24-Hour Crisis Lines

I have an inner circle that’s flipping incredible. I can (do) text or email them at all hours of the day and night. I know if it came down to it I could call them at all hours of the night as well. But sometimes? Sometimes I can’t talk to the people who know me best. They may be the ones most used to talking me off whatever metaphoric ledge I’m standing on, but when I know my Inner Circle is already dealing with X, Y, Z, A and B I don’t want to be G, H, I on their list of concerns. This is what led to me calling the 24-Hour Crisis Line in Portland recently.

I wasn’t in danger of killing myself. I was, however, looking at knives with longing. A lot of times people who aren’t afflicted by major depression think there’s either coping or suicide, they don’t realize the many levels in between. For me, cutting is used as a tool so that the physical pain matches the pain in my head.

Over the past two weeks I’ve spent about two hours on the phone with the crisis line. Again, not because I was in danger of killing myself, but because I needed to speak with someone at three o’cock in the morning when my mind was whirling so quickly I couldn’t sleep. And I know, because my doctor has told me, that I could call his office at any time and the phone line would connect with him so I could talk with him regardless of time of day or day of week, but I’m not going to call my doctor at three o’clock in the morning. He’s amazing, he’d take my call, he’d help me, but he’s also a family man with small kids. I don’t want to be the person disturbing the free time he has – particularly at three o’clock in the morning when the crisis point seems to hit most often.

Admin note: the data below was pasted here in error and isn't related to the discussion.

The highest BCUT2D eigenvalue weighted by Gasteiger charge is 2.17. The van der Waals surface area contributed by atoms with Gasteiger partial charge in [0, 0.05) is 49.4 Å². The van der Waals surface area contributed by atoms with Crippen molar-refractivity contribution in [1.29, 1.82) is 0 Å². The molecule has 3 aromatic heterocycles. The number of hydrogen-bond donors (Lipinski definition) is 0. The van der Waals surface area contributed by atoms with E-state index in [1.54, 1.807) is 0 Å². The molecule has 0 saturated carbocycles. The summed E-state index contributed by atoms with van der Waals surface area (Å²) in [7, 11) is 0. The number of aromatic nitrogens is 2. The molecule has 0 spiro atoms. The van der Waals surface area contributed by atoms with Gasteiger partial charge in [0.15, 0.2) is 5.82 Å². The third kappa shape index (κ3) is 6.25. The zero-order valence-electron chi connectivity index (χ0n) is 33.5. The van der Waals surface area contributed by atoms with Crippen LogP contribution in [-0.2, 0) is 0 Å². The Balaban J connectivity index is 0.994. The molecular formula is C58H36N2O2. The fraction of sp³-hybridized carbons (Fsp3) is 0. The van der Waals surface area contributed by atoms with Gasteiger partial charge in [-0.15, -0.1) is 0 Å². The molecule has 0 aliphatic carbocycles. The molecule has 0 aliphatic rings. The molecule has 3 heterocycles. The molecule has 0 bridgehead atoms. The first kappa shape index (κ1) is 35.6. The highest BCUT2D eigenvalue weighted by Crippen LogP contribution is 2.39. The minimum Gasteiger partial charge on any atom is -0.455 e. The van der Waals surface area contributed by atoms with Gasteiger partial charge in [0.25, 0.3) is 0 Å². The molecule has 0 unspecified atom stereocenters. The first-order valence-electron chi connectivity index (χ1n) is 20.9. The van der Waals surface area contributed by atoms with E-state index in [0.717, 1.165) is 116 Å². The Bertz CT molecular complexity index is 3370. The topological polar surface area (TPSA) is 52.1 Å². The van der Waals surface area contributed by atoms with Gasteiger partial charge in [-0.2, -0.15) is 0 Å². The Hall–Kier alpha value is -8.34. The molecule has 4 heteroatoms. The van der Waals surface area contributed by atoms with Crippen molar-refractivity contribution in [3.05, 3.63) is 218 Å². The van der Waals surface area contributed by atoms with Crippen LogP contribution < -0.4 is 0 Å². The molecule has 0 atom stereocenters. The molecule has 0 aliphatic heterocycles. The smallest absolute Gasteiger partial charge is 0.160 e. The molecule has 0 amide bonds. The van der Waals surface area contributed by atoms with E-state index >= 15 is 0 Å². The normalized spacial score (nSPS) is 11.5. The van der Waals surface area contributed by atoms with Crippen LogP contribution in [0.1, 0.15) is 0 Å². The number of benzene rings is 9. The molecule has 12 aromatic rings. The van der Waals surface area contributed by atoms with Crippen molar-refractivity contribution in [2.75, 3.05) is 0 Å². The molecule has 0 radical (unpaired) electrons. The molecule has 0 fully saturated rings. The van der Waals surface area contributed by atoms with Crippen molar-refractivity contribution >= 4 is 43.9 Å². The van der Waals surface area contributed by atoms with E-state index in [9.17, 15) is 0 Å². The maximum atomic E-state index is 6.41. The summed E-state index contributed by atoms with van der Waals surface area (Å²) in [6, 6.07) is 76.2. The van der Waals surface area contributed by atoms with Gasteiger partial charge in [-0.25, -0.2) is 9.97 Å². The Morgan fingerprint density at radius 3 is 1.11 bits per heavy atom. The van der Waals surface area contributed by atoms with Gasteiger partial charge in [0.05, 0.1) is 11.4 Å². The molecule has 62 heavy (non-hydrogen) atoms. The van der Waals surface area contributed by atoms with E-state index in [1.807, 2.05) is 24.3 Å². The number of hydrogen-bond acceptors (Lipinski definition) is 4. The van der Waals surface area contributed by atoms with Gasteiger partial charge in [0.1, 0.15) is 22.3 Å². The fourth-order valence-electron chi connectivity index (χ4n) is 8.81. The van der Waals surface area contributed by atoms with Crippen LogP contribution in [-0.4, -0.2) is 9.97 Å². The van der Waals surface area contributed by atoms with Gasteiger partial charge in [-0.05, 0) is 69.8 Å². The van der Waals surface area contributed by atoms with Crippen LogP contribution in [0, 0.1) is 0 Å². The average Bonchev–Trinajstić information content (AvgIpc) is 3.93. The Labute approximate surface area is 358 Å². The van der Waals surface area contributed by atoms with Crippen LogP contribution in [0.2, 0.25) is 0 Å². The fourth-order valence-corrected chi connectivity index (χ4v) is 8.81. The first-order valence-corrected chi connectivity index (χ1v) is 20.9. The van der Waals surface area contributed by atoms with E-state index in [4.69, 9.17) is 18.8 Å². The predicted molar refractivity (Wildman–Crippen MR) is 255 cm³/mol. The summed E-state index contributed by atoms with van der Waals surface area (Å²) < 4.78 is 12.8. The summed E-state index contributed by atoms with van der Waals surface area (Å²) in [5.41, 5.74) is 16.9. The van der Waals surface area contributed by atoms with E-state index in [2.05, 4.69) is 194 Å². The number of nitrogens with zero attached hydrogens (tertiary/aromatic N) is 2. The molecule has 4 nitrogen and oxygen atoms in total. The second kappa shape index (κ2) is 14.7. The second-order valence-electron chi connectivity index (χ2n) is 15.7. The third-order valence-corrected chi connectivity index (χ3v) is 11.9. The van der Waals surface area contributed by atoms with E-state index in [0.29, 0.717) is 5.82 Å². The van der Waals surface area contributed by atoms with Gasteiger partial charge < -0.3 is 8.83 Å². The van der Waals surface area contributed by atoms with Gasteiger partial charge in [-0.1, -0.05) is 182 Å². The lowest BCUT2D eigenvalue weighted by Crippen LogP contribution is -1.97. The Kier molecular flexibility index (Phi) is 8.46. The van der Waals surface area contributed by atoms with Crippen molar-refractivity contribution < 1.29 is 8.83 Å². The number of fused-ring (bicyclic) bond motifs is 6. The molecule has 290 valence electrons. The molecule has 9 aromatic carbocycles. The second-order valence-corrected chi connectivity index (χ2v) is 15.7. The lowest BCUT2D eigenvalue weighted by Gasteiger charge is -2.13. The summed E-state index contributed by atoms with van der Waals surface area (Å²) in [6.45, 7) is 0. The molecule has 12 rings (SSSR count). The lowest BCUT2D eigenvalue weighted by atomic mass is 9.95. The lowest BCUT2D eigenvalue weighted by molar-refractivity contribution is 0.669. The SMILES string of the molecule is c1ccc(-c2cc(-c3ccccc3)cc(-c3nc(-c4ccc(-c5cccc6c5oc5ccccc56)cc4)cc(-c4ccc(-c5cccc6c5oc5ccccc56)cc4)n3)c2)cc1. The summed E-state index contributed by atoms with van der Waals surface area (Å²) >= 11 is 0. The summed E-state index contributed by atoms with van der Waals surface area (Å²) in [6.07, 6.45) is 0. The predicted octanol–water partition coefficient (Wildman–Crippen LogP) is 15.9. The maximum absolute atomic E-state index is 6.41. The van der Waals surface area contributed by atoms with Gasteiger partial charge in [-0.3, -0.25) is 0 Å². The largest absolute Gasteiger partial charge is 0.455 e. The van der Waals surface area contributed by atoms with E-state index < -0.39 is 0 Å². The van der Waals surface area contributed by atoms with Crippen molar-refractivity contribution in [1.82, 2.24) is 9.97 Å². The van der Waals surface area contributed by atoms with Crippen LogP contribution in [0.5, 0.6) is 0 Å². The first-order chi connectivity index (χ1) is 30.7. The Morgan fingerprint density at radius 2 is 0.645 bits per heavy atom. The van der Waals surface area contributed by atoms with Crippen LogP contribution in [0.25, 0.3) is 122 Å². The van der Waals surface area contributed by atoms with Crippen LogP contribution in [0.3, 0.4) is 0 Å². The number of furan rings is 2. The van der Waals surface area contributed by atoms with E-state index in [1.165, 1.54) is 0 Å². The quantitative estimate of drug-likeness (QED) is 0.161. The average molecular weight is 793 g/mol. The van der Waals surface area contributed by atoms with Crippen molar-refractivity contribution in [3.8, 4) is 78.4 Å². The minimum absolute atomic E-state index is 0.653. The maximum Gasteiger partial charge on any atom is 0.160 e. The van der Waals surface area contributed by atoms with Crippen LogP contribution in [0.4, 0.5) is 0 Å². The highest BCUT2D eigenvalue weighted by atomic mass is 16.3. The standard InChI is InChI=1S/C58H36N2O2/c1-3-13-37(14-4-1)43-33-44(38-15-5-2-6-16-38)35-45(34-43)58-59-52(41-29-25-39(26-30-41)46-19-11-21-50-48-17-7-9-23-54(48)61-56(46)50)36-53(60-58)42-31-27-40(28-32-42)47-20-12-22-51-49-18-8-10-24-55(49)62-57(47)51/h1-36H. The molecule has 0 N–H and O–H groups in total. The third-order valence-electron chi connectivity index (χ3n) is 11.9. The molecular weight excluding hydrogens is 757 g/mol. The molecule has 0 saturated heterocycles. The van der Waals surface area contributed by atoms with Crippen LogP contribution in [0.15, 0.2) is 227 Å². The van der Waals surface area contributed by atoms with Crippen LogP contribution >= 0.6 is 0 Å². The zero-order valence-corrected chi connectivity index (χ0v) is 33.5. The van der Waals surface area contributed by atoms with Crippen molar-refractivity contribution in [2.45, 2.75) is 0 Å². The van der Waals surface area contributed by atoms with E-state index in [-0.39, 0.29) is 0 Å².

And, really, that’s what the crisis lines are there for. For the three a.m., nobody else is available crises.

So if you are in need of a person and none of your friends or family or inner circle are available at three in the morning, please call the line.

The number for the National Suicide Prevention Hotline is 1-800-273-8255. You’ll get routed to a center that’s local to where you are so if you (for example) live in Maine you’re not talking to a crisis phone rep in Southern California. What I’ve learned is that it’s not a line you can only call when in danger of killing yourself. You can call when you need support and someone to just talk you off the metaphoric ledge – or the literal ledge if you find yourself contemplating suicide.

It’s this point that has me writing so publicly about my mental health issues and battles. Even when I feel most alone, I know I’m not and neither are you.

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